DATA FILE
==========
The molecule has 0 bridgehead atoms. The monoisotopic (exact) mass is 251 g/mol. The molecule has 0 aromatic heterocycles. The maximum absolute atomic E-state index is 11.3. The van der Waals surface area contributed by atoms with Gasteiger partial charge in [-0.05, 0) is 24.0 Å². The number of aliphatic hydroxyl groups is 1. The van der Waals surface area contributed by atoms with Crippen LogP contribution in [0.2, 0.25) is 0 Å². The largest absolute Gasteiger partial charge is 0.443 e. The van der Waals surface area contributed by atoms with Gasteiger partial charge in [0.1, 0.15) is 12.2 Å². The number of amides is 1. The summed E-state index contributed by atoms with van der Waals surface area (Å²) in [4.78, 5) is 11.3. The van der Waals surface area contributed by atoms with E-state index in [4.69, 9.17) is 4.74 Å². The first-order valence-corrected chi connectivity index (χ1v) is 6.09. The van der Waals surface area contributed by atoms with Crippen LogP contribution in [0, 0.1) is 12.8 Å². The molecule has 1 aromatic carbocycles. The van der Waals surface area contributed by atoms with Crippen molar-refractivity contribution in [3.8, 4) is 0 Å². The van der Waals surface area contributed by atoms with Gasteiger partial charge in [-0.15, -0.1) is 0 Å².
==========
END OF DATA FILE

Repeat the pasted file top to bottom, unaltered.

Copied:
The molecule has 0 bridgehead atoms. The monoisotopic (exact) mass is 251 g/mol. The molecule has 0 aromatic heterocycles. The maximum absolute atomic E-state index is 11.3. The van der Waals surface area contributed by atoms with Gasteiger partial charge in [-0.05, 0) is 24.0 Å². The number of aliphatic hydroxyl groups is 1. The van der Waals surface area contributed by atoms with Crippen LogP contribution in [0.2, 0.25) is 0 Å². The largest absolute Gasteiger partial charge is 0.443 e. The van der Waals surface area contributed by atoms with Gasteiger partial charge in [0.1, 0.15) is 12.2 Å². The number of amides is 1. The summed E-state index contributed by atoms with van der Waals surface area (Å²) in [4.78, 5) is 11.3. The van der Waals surface area contributed by atoms with E-state index in [4.69, 9.17) is 4.74 Å². The first-order valence-corrected chi connectivity index (χ1v) is 6.09. The van der Waals surface area contributed by atoms with Crippen LogP contribution in [0, 0.1) is 12.8 Å². The molecule has 1 aromatic carbocycles. The van der Waals surface area contributed by atoms with Crippen molar-refractivity contribution in [3.8, 4) is 0 Å². The van der Waals surface area contributed by atoms with Gasteiger partial charge in [-0.15, -0.1) is 0 Å².